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The Residential Tenancies Act does not include any provision on the number of pets tenants are allowed to have in their units. The number of dogs and cats a resident is allowed to have is regulated by the municipality. You will have to contact your local health department for these details. The Residential Tenancies Act does not include any provision on the number of pets tenants are allowed to have in their units. The number of dogs and cats a resident is allowed to have is regulated by the municipal bylaws. You will have to contact your local health department for these details.

No-pet clauses on leases are not enforceable as per section 14 of the Residential Tenancies Act.

Under section 14 of the Residential Tenancies Act, tenants are permitted to have pets regardless of any “no pet” clause in a lease agreement. Section 14 says: “A provision in a tenancy agreement prohibiting the presence of animals in or about the residential complex is void.” This is provided that the pet is not causing damages, disturbances, allergic reactions to other tenants or is of a breed that is deemed to be inherently dangerous.

Under the Residential Tenancies Act, you can serve your tenant with an N5 because of the presence of a pet that is of an inherently dangerous breed and follow this process accordingly. As per the Dog Owners’ Liability Act, pit bulls and other dogs bearing pit bull characteristics have been identified as an inherently dangerous breed.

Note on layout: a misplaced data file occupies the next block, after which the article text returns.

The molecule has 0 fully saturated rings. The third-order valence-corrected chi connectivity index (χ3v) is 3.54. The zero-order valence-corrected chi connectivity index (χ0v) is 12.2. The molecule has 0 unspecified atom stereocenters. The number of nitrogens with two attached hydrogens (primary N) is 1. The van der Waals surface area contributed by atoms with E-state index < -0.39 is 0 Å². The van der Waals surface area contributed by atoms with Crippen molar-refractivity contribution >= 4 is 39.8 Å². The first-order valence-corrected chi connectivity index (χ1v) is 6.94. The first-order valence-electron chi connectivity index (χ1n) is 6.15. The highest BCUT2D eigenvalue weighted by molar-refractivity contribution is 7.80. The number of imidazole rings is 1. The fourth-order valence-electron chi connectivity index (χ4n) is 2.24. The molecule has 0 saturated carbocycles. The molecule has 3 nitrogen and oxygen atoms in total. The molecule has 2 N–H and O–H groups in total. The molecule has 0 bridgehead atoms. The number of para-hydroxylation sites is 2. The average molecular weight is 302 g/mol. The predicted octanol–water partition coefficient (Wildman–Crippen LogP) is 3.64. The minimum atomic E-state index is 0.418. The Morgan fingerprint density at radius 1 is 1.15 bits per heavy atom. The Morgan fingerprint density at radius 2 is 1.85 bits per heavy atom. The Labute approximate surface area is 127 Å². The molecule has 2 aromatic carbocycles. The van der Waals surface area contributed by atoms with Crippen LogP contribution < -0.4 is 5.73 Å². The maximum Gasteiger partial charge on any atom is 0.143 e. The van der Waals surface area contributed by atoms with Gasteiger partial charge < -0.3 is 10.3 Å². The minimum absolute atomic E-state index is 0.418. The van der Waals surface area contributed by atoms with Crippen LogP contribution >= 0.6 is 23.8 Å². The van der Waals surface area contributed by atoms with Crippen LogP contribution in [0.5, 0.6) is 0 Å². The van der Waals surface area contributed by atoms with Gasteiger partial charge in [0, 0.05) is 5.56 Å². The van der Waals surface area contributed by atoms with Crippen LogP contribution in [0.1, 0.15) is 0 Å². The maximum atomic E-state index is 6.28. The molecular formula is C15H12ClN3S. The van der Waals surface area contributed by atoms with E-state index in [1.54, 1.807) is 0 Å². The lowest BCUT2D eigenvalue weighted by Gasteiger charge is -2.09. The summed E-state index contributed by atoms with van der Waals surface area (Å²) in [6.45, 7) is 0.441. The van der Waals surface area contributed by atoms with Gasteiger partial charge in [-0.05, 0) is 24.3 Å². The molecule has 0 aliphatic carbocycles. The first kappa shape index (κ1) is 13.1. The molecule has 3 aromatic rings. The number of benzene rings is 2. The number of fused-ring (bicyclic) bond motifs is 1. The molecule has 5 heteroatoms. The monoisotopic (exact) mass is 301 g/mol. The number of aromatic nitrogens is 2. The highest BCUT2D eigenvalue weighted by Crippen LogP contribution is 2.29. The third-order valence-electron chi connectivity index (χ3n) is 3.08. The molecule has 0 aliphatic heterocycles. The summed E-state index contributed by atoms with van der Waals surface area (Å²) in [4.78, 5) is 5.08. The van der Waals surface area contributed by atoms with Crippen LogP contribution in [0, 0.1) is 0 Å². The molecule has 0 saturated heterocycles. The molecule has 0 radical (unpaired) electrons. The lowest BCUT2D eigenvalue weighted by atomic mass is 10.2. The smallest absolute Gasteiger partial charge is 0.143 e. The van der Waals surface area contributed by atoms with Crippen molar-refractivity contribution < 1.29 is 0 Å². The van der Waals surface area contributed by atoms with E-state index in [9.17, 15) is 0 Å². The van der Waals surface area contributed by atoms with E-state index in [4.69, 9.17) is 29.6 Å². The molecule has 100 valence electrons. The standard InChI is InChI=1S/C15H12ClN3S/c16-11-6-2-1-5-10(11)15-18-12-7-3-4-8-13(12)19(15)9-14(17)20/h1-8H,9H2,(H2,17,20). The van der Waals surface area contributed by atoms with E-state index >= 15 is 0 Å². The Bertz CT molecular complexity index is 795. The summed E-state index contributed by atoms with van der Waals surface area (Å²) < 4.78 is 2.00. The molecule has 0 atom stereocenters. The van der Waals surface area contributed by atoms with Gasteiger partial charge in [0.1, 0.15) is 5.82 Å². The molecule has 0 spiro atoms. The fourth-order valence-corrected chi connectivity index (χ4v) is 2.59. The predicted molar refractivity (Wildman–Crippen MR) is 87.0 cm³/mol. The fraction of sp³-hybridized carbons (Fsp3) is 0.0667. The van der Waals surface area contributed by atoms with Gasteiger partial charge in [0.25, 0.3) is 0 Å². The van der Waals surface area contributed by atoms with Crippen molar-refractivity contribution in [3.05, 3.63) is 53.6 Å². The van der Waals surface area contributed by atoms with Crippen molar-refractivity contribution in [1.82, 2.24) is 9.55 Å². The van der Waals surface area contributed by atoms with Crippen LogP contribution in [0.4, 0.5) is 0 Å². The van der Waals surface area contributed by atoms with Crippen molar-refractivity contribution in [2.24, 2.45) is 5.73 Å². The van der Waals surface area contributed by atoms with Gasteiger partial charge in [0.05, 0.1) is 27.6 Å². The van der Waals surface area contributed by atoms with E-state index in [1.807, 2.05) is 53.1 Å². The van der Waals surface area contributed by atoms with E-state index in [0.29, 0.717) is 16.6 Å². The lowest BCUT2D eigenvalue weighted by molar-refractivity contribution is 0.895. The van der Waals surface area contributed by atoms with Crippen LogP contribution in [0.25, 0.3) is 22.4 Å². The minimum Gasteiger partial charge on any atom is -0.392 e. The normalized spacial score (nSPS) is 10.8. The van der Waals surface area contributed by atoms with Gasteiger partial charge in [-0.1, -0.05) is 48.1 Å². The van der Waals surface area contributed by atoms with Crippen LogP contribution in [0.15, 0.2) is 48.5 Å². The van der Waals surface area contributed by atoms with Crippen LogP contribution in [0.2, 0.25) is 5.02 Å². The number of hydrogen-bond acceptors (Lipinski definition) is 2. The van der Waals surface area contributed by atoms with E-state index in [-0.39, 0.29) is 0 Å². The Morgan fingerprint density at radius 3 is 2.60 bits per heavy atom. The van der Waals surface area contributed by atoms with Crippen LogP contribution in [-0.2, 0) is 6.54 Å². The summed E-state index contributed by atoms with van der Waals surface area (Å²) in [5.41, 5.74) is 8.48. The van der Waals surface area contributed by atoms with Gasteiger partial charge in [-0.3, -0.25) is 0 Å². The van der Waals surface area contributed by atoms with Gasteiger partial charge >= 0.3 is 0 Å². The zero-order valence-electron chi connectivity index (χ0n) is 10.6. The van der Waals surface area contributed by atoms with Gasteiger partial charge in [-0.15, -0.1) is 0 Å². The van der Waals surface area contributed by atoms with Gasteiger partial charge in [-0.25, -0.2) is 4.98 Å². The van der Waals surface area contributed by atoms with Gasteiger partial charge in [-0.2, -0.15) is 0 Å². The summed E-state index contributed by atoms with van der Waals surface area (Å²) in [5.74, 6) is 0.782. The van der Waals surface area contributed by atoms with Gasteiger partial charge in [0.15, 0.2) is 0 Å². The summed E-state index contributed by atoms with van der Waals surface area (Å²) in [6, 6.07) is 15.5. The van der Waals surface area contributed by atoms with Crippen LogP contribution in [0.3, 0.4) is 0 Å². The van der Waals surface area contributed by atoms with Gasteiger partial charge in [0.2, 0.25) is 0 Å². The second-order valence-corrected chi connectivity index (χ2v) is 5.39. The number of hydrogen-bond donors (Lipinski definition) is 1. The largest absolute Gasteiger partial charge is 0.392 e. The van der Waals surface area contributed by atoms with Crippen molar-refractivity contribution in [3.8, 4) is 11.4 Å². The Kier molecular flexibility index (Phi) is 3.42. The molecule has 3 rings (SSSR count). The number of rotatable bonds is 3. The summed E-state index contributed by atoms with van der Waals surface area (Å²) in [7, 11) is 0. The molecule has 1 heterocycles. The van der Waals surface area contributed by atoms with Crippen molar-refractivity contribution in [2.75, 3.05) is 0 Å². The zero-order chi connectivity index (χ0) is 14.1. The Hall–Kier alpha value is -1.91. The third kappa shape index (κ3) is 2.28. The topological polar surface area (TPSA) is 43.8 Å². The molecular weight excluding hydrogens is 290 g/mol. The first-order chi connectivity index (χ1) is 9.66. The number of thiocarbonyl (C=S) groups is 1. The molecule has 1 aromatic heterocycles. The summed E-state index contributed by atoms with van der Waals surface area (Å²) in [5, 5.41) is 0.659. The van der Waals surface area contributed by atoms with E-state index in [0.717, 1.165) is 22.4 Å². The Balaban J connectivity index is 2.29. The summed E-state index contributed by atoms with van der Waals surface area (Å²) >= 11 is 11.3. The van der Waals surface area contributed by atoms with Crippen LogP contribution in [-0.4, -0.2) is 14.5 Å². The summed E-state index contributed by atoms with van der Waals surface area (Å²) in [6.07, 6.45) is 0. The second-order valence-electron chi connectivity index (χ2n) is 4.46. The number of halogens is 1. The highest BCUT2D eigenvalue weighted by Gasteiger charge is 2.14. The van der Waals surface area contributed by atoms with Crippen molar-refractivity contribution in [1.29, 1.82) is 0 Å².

The Residential Tenancies Act permits tenants to have pets regardless of any “no pet” clause in the tenancy agreement provided that the pet is not causing damages, disturbances, allergic reactions to other tenants or is of a breed that is deemed to be inherently dangerous. However, if the condo bylaws prohibit the presence of pets and the condo management has sent reminder letters to the landlord, the landlord can serve the N5 form to end the tenancy because the tenant has violated the condo bylaws.

Section 14 of the Residential Tenancies Act does not stablish a maximum number of pets that the tenant can have. The maximum number is regulated by municipal bylaws. Contact your municipality in order to find out what is the maximum number of pets allowed in a rental unit such as the one where the tenant currently resides.

You would have to serve your tenant with an N5 based on damages. You need to provide details of the damages as well as at least 2 estimates for the repairs in the N5. Once the tenant receives this notice, she has seven days to rectify the damages by either paying the amount required or fixing the damages herself according to the N5 notice. If it is not corrected, you will then have to file an application with the Landlord and Tenant Board and go to a hearing where the matter will be decided by a Board adjudicator. You can obtain all the necessary forms from the Landlord and Tenant Board’s website at www.sjto.gov.on.ca/ltb/forms/.